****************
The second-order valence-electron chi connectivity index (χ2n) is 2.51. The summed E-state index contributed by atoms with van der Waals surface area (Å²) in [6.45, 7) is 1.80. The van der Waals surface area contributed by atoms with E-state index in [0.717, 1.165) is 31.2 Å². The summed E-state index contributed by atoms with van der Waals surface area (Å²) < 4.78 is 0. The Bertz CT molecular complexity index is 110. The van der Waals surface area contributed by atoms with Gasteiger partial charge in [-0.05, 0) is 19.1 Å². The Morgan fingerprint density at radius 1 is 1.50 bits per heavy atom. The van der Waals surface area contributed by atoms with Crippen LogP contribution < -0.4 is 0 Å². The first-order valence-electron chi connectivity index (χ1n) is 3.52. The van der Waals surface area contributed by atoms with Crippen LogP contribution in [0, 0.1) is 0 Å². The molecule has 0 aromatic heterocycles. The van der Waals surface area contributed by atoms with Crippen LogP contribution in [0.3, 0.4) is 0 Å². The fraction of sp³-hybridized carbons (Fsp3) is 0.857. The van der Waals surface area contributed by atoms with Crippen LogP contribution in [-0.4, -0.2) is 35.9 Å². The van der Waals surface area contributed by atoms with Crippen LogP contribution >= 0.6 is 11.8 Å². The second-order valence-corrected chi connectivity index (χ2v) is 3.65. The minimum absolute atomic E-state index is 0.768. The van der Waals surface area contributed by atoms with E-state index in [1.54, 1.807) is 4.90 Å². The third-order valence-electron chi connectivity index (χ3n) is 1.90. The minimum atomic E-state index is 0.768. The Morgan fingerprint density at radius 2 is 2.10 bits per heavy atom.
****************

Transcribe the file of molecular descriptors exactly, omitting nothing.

The second-order valence-electron chi connectivity index (χ2n) is 2.51. The summed E-state index contributed by atoms with van der Waals surface area (Å²) in [6.45, 7) is 1.80. The van der Waals surface area contributed by atoms with E-state index in [0.717, 1.165) is 31.2 Å². The summed E-state index contributed by atoms with van der Waals surface area (Å²) < 4.78 is 0. The Bertz CT molecular complexity index is 110. The van der Waals surface area contributed by atoms with Gasteiger partial charge in [-0.05, 0) is 19.1 Å². The Morgan fingerprint density at radius 1 is 1.50 bits per heavy atom. The van der Waals surface area contributed by atoms with Crippen LogP contribution < -0.4 is 0 Å². The first-order valence-electron chi connectivity index (χ1n) is 3.52. The van der Waals surface area contributed by atoms with Crippen LogP contribution in [0, 0.1) is 0 Å². The molecule has 0 aromatic heterocycles. The van der Waals surface area contributed by atoms with Crippen LogP contribution in [0.3, 0.4) is 0 Å². The fraction of sp³-hybridized carbons (Fsp3) is 0.857. The van der Waals surface area contributed by atoms with Crippen LogP contribution in [-0.4, -0.2) is 35.9 Å². The van der Waals surface area contributed by atoms with Crippen LogP contribution >= 0.6 is 11.8 Å². The second-order valence-corrected chi connectivity index (χ2v) is 3.65. The minimum absolute atomic E-state index is 0.768. The van der Waals surface area contributed by atoms with E-state index in [1.54, 1.807) is 4.90 Å². The third-order valence-electron chi connectivity index (χ3n) is 1.90. The minimum atomic E-state index is 0.768. The Morgan fingerprint density at radius 2 is 2.10 bits per heavy atom.